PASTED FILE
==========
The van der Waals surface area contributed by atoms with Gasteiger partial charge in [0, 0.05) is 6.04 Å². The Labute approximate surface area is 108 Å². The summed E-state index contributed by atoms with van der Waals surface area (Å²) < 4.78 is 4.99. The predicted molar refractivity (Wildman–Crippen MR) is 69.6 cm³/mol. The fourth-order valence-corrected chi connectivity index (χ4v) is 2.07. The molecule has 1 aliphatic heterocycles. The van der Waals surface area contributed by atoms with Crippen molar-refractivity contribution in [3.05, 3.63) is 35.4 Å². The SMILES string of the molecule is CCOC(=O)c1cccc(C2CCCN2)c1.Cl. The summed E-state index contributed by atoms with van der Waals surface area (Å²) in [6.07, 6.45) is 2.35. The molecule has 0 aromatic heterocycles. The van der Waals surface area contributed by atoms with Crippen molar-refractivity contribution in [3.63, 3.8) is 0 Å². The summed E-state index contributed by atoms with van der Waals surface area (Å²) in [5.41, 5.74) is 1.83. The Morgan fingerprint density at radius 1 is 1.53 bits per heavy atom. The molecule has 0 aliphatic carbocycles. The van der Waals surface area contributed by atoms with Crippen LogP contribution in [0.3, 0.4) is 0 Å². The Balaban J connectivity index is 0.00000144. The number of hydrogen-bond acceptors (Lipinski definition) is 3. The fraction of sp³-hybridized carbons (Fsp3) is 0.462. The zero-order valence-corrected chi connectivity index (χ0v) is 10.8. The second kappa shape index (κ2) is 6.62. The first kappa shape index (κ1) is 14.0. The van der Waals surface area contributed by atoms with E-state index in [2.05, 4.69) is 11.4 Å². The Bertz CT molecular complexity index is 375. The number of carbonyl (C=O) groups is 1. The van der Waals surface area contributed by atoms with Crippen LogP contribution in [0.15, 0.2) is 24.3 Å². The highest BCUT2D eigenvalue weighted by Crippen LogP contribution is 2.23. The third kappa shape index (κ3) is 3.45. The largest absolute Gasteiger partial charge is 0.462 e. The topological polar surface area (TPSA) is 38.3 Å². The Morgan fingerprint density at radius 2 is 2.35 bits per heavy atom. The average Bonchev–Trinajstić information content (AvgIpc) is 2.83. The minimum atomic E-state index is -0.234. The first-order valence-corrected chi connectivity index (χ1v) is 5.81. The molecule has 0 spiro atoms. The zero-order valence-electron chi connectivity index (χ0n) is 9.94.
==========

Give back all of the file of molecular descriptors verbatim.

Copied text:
The van der Waals surface area contributed by atoms with Gasteiger partial charge in [0, 0.05) is 6.04 Å². The Labute approximate surface area is 108 Å². The summed E-state index contributed by atoms with van der Waals surface area (Å²) < 4.78 is 4.99. The predicted molar refractivity (Wildman–Crippen MR) is 69.6 cm³/mol. The fourth-order valence-corrected chi connectivity index (χ4v) is 2.07. The molecule has 1 aliphatic heterocycles. The van der Waals surface area contributed by atoms with Crippen molar-refractivity contribution in [3.05, 3.63) is 35.4 Å². The SMILES string of the molecule is CCOC(=O)c1cccc(C2CCCN2)c1.Cl. The summed E-state index contributed by atoms with van der Waals surface area (Å²) in [6.07, 6.45) is 2.35. The molecule has 0 aromatic heterocycles. The van der Waals surface area contributed by atoms with Crippen molar-refractivity contribution in [3.63, 3.8) is 0 Å². The summed E-state index contributed by atoms with van der Waals surface area (Å²) in [5.41, 5.74) is 1.83. The Morgan fingerprint density at radius 1 is 1.53 bits per heavy atom. The molecule has 0 aliphatic carbocycles. The van der Waals surface area contributed by atoms with Crippen LogP contribution in [0.3, 0.4) is 0 Å². The Balaban J connectivity index is 0.00000144. The number of hydrogen-bond acceptors (Lipinski definition) is 3. The fraction of sp³-hybridized carbons (Fsp3) is 0.462. The zero-order valence-corrected chi connectivity index (χ0v) is 10.8. The second kappa shape index (κ2) is 6.62. The first kappa shape index (κ1) is 14.0. The van der Waals surface area contributed by atoms with E-state index in [2.05, 4.69) is 11.4 Å². The Bertz CT molecular complexity index is 375. The number of carbonyl (C=O) groups is 1. The van der Waals surface area contributed by atoms with Crippen LogP contribution in [0.15, 0.2) is 24.3 Å². The highest BCUT2D eigenvalue weighted by Crippen LogP contribution is 2.23. The third kappa shape index (κ3) is 3.45. The largest absolute Gasteiger partial charge is 0.462 e. The topological polar surface area (TPSA) is 38.3 Å². The Morgan fingerprint density at radius 2 is 2.35 bits per heavy atom. The average Bonchev–Trinajstić information content (AvgIpc) is 2.83. The minimum atomic E-state index is -0.234. The first-order valence-corrected chi connectivity index (χ1v) is 5.81. The molecule has 0 spiro atoms. The zero-order valence-electron chi connectivity index (χ0n) is 9.94.